A Dolls House Analysis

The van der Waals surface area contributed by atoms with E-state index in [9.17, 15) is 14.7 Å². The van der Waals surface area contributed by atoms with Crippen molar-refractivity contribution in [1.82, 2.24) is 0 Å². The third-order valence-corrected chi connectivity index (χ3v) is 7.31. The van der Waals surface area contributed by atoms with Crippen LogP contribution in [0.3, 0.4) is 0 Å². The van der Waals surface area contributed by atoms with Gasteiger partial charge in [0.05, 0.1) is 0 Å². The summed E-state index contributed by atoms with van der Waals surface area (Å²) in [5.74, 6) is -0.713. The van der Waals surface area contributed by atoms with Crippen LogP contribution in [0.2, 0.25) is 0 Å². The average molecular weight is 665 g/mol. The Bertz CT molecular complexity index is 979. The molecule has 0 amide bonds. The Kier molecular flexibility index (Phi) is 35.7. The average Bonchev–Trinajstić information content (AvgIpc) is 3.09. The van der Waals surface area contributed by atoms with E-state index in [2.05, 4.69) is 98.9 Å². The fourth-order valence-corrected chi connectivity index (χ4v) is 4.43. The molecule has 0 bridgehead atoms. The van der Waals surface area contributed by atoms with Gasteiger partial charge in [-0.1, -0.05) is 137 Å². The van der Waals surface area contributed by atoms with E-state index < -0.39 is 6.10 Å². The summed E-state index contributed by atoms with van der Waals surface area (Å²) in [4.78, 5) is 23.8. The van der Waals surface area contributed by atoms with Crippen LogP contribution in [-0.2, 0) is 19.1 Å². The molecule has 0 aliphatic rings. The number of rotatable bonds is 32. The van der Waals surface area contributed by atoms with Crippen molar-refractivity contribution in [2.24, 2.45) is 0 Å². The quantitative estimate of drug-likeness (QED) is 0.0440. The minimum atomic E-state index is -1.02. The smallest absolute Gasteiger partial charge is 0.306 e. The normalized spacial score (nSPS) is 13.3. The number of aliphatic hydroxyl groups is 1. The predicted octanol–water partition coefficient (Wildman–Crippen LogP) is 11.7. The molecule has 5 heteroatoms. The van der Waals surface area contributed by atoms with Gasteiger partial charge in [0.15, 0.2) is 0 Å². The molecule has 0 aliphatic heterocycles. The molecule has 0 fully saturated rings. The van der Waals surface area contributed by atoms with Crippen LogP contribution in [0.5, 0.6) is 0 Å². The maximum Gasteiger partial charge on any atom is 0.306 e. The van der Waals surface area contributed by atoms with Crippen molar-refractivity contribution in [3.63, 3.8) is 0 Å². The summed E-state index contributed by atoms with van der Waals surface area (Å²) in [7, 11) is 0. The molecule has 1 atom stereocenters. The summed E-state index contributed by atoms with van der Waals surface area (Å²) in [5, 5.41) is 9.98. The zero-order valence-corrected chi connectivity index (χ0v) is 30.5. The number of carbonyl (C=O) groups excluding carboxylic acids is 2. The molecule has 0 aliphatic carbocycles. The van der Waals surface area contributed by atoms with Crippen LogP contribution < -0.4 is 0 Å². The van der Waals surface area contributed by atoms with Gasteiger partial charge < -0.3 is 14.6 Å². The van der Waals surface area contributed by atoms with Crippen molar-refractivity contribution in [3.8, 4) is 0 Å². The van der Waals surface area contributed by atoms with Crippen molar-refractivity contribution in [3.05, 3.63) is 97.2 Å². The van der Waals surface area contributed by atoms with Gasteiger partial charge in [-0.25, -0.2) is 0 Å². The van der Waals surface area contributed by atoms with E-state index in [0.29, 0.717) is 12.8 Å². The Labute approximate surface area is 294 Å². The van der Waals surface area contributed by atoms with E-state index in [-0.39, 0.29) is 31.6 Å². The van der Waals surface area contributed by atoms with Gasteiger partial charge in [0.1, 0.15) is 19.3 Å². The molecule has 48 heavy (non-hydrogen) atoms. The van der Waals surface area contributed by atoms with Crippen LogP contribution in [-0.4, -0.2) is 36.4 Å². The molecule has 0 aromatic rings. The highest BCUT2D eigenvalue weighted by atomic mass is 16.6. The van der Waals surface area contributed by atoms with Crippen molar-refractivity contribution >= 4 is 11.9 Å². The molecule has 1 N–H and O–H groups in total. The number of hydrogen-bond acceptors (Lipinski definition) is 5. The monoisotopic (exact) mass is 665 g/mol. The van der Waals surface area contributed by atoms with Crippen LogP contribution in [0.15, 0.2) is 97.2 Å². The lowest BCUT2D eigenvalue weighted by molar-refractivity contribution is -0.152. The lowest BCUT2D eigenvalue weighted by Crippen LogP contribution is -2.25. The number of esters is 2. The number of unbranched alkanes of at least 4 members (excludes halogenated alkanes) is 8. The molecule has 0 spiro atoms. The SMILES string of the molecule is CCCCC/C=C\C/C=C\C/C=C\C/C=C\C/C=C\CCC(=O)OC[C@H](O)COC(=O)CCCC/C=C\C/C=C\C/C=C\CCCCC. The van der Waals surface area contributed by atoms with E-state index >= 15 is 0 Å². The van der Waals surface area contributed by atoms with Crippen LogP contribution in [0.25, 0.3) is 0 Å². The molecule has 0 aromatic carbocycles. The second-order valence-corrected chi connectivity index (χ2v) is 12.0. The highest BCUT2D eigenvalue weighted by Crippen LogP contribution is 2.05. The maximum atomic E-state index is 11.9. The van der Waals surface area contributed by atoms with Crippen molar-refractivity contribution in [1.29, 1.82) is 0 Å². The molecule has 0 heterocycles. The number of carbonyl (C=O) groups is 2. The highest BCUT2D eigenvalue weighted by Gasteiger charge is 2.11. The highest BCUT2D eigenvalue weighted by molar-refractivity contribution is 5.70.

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A Dolls House Analysis Helmer: What is this? Do you now what is in this letter? Nora: Yes I know. Let me go! Let me get out? Helmer: (holding her back) Where are you going? Nora: (trying to get free) You shan’t save me, Torvald Helmer: (reeling) True? Is this true, that I have read here? Horrible! No, no – it is impossible that this is true. Nora: It is true. I have loved you above everything else in the world. Helmer: Oh, don’t let us have any silly excuses. Nora: (taking a step towards him) Torvald! Helmer: Miserable creature – what have you done? Nora: Let me go. You shall not suffer for my sake. You shall not take it upon yourself. In the book ‘A Dolls House’ by Henrik Ibsen on page seventy-six a dialog can be found between a husband and his wife over the contents of a letter. In the first line you can hear Helmers concern and anger over the contents of the message that surely has a very precarious subject to it. Then you can hear Nora in the second line becoming submissive and admitting to the letters issue and also a struggle, “Let me go! Let me get out”, against what must be Helmers firm grasp. He continues to forcefully retain his wife in the following line, demanding, “where are you going?” The struggle is still present in the fourth line, where Nora unexpectedly and assertively exclaims, “you shan’t save me, Torvald!” making us feel her anger at Helmers reaction to the letter. In the middle of the text Nora pronounces her love of Helmer, “I have loved you above everything else in the world”, whether true or not and tries to make him release her. Helmer then harshly accuses her of “silly excuses” and refuses to be convinced by her pleading words. Ibsen uses two words in the following line, miserable and creature. These words would be filled with rage and were said to inflict pain on whoever hears, especially to Nora, who is

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